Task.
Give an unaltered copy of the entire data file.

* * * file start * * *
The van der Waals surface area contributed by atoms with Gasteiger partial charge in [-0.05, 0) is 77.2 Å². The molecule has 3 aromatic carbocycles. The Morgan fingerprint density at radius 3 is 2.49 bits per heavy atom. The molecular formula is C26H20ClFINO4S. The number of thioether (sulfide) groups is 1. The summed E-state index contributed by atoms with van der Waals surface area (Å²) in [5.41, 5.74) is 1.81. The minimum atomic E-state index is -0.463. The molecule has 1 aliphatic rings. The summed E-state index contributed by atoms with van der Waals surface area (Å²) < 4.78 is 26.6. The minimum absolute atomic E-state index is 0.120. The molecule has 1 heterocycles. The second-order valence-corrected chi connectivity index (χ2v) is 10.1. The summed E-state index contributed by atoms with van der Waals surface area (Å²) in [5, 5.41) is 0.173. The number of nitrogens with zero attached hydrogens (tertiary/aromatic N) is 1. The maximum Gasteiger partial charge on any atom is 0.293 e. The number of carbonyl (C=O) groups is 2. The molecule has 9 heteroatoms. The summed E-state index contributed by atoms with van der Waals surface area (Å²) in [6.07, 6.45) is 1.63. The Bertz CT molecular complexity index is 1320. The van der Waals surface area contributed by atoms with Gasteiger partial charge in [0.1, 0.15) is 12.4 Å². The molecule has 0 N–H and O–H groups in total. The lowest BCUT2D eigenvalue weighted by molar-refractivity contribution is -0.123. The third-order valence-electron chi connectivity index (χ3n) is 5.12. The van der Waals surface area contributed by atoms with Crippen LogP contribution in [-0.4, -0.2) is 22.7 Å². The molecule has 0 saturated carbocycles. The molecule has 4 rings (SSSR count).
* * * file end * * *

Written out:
The van der Waals surface area contributed by atoms with Gasteiger partial charge in [-0.05, 0) is 77.2 Å². The molecule has 3 aromatic carbocycles. The Morgan fingerprint density at radius 3 is 2.49 bits per heavy atom. The molecular formula is C26H20ClFINO4S. The number of thioether (sulfide) groups is 1. The summed E-state index contributed by atoms with van der Waals surface area (Å²) in [5.41, 5.74) is 1.81. The minimum atomic E-state index is -0.463. The molecule has 1 aliphatic rings. The summed E-state index contributed by atoms with van der Waals surface area (Å²) < 4.78 is 26.6. The minimum absolute atomic E-state index is 0.120. The molecule has 1 heterocycles. The second-order valence-corrected chi connectivity index (χ2v) is 10.1. The summed E-state index contributed by atoms with van der Waals surface area (Å²) in [5, 5.41) is 0.173. The number of nitrogens with zero attached hydrogens (tertiary/aromatic N) is 1. The maximum Gasteiger partial charge on any atom is 0.293 e. The number of carbonyl (C=O) groups is 2. The molecule has 9 heteroatoms. The summed E-state index contributed by atoms with van der Waals surface area (Å²) in [6.07, 6.45) is 1.63. The Bertz CT molecular complexity index is 1320. The van der Waals surface area contributed by atoms with Gasteiger partial charge in [0.1, 0.15) is 12.4 Å². The molecule has 0 N–H and O–H groups in total. The lowest BCUT2D eigenvalue weighted by molar-refractivity contribution is -0.123. The third-order valence-electron chi connectivity index (χ3n) is 5.12. The van der Waals surface area contributed by atoms with Crippen LogP contribution in [-0.4, -0.2) is 22.7 Å². The molecule has 0 saturated carbocycles. The molecule has 4 rings (SSSR count).